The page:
The ICO will be required to set up a panel of experts in relevant fields when developing each piece of statutory guidance. The Secretary of State will also need to approve ICO statutory codes and guidance before they are presented to parliament. This will bring the ICO in line with other UK regulators, such as the Electoral Commission, and strengthen the accountability of the privacy watchdog when it makes legal rules.
It is hoped the government’s International Data Transfer Expert Council, made up of global experts on data, will play a major role helping the UK secure cross-border data flows.
The group, which combines world-leading academics, organisations such as the World Economic Forum and the Future of Privacy Forum, alongside digital industry figures including Google, Mastercard and Microsoft, will be empowered to remove barriers to data flows and ensure services from smart devices to online banking can be provided more reliably, cheaply and securely.
The government will take forward reforms which enable the UK to approach adequacy decisions by taking a risk-based decision, which accounts for the different cultural and legal traditions in which countries operate (and which allows it to take into account administrative as well as judicial redress in the assessment). Decisions will not be reviewed every four years.
The need for companies to carry out a transfer impact assessment for every transfer of personal data to a country without adequacy status will remain, but the government has proposed a regime which allows a proportional approach. We assume that for less risky and smaller data transfers, the requirements for standard contractual clauses and transfer impact assessments will be lessened.
The GDPR is dead long live the GDPR
The question is where will UK privacy law be in five years?
Looking at these reforms there may be less change here than the government’s press statements suggest. Organisations will still be required to have a privacy management programme to ensure they are accountable for how they process personal data. The same high data protection standards will remain, but organisations will have more flexibility to determine how they meet these standards. These changes do not change the compliance goal of risk assessments, but exclude the more prescriptive and bureaucratic approaches the GDPR mandates. These changes do not allow companies to ignore how and why personal data is processed.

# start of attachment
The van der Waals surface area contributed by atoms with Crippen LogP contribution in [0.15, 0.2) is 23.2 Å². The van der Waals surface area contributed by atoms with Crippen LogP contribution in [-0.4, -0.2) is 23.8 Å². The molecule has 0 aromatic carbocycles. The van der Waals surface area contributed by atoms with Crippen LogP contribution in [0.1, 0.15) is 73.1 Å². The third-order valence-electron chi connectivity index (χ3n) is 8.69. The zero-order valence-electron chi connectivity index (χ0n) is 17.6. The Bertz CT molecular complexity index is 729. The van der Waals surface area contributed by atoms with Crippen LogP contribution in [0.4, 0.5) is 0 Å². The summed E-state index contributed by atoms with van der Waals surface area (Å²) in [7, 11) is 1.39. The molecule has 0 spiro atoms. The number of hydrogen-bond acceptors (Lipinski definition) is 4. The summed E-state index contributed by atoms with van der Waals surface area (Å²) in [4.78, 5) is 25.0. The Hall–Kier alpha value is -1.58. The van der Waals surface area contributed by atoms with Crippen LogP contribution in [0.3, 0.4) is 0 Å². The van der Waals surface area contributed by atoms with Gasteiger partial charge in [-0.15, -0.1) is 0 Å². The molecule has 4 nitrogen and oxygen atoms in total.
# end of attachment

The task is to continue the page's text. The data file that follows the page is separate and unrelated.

A lot of the changes have little detail and some are aspirational. The government is aware of the need to allow AI technology to flourish and sees the GDPR as an obstacle, but this is a medium to long term project. The cookie reform relies on technology that is not functional. If momentum is lost, these reforms may never happen.
The major constraint is the UK will seek renewal of the European Commission’s adequacy decision when it expires in 2025. Without this, personal data will no longer continue to flow uninhibited between the EU and the UK. Any change in the UK’s data protection regime that would lower the standard of data protection in the UK may, however, put at risk the UK’s status as an adequate destination for EU personal data under the EU GDPR. There will be debate as to whether these UK changes lower this standard. This will be subjective and will be difficult to objectively calculate. There is no right of appeal.